Hate Has No Home Here

Community actions and resources to join together against hate

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Bellevue is among Washington's most diverse cities. With more than 40% of the population reporting some Asian or Pacific Islander ancestry, city leaders have taken a number of actions to fight hate, bias and racism, particularly after several instances of hate crimes and discrimination against the Asian and Pacific Islander community nationwide since the start of the COVID-19 pandemic. Below are just some of the ways the city is responding and supporting a welcoming, inclusive community. This page also contains resources for community members to report incidents of hate and support an inclusive community spirit in Bellevue where we all stand up to say Hate Has No Home Here. 

Hate Has No Home Here is more than a movement. It is an affirmation of community values in ensuring everyone is safe, has a sense of belonging, and embraces a shared accountability to treat everyone with dignity. While the effort was prompted by the recent rise in violence against members of the Asian Pacific Islander community, it is a larger and broader stance against all forms of hate, including against members of Black, Indigenous and people of color (BIPOC) communities. It is an affirmation that residents, businesses, and places of worship and education in Bellevue will not tolerate hate, in any of its forms, in our community.

See the 'Get Involved' section below for opportunities to add your voice to the conversation and make a commitment to supporting inclusion in Bellevue. 

Messages from Bellevue in support of Black, Indigenous and people of color (BIPOC) community members

  • City statement April 20, 2021 - Mayor Lynne Robinson and Police Chief Steve Mylett released a joint statement following the guilty verdict in the trial of former Minneapolis police officer Derek Chauvin in the death of George Floyd. The statement reads in part, "It is critical that all levels of government are more aware of the tremendously important responsibility we have in protecting the lives and wellbeing of all community members. Bellevue stands in solidarity against prejudice, bias, hate and social inequity."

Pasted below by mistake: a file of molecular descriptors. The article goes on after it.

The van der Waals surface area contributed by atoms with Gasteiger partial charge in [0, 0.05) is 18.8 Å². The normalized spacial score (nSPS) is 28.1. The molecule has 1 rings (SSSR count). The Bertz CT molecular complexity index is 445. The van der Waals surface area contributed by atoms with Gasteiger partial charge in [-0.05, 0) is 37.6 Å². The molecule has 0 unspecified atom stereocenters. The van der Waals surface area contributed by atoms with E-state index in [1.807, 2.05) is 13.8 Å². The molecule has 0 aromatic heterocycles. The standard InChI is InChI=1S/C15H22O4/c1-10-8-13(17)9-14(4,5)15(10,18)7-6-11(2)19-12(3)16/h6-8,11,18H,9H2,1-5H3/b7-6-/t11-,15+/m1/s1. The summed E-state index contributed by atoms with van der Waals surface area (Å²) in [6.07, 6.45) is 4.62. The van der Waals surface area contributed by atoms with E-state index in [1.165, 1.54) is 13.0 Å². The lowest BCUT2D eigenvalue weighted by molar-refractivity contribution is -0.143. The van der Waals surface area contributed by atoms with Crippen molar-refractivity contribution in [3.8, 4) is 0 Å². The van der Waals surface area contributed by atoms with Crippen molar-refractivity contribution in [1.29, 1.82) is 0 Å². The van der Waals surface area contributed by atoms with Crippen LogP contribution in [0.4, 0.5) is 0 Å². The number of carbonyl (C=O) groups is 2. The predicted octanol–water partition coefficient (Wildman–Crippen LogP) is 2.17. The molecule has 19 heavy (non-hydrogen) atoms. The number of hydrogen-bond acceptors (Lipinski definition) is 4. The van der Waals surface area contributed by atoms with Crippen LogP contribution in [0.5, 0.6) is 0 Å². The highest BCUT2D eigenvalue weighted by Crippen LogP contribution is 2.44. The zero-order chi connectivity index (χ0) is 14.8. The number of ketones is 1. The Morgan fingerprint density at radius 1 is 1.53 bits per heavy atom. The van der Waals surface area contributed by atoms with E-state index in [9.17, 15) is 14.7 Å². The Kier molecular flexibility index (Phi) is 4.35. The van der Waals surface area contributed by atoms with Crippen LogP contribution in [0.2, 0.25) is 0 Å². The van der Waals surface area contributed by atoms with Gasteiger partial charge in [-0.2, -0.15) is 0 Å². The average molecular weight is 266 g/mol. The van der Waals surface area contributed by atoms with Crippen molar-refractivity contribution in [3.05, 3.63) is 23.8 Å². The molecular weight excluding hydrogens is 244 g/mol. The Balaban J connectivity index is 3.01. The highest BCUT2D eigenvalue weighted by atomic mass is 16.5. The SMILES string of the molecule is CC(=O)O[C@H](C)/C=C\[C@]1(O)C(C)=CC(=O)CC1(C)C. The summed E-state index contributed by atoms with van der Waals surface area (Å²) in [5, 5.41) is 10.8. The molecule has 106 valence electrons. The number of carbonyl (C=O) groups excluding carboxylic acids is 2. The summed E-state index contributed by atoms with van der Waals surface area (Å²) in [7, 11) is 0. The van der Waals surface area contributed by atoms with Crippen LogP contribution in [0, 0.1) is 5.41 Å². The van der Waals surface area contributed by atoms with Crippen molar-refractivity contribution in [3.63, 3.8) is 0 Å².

• City leaders speaking at anti-hate rally March 20, 2021, featured in Lake to Lake television show.

Report Incidents of hate or bias

Get Involved in the Hate Has No Home Here movement

Proclaim: Residents, businesses and local organizations are encouraged to join together in a visual message of strength and unity against hate in our communities by posting signs and stickers in yards and windows proclaiming that Hate Has No Home Here. The signs and stickers, produced by the City of Bellevue, say "Hate Has No Home Here" in multiple languages spoken in Bellevue. By accepting the signs and stickers, recipients pledge a commitment to reject discrimination and be part of the solution to ending hate in our communities. Through a partnership with the Bellevue Downtown Association, Hate Has No Home Here banners will adorn light poles in the downtown area through May. 

  • Residents - Yard/window signs will be available for pick up at no cost at the following locations and times (guidelines for placement):
    • Bellevue Downtown Library, Tuesday-Wednesday 1-7:30 p.m. and Thursday-Saturday 10 a.m.-4:30 p.m.
    • Newport Way Library, Tuesday-Wednesday 1-7:30 p.m. and Thursday-Saturday 10 a.m.-4:30 p.m.
    • Other locations are to be added as they are confirmed so please check back.

Downloadable files for posterssigns and banners are also available. 

  • Businesses/organizations - Window stickers will be available for pick up at the Bellevue Chamber of Commerce April 6 and 8, 10 a.m.- 4 p.m. You may also fill out a form to request a sticker be mailed to you.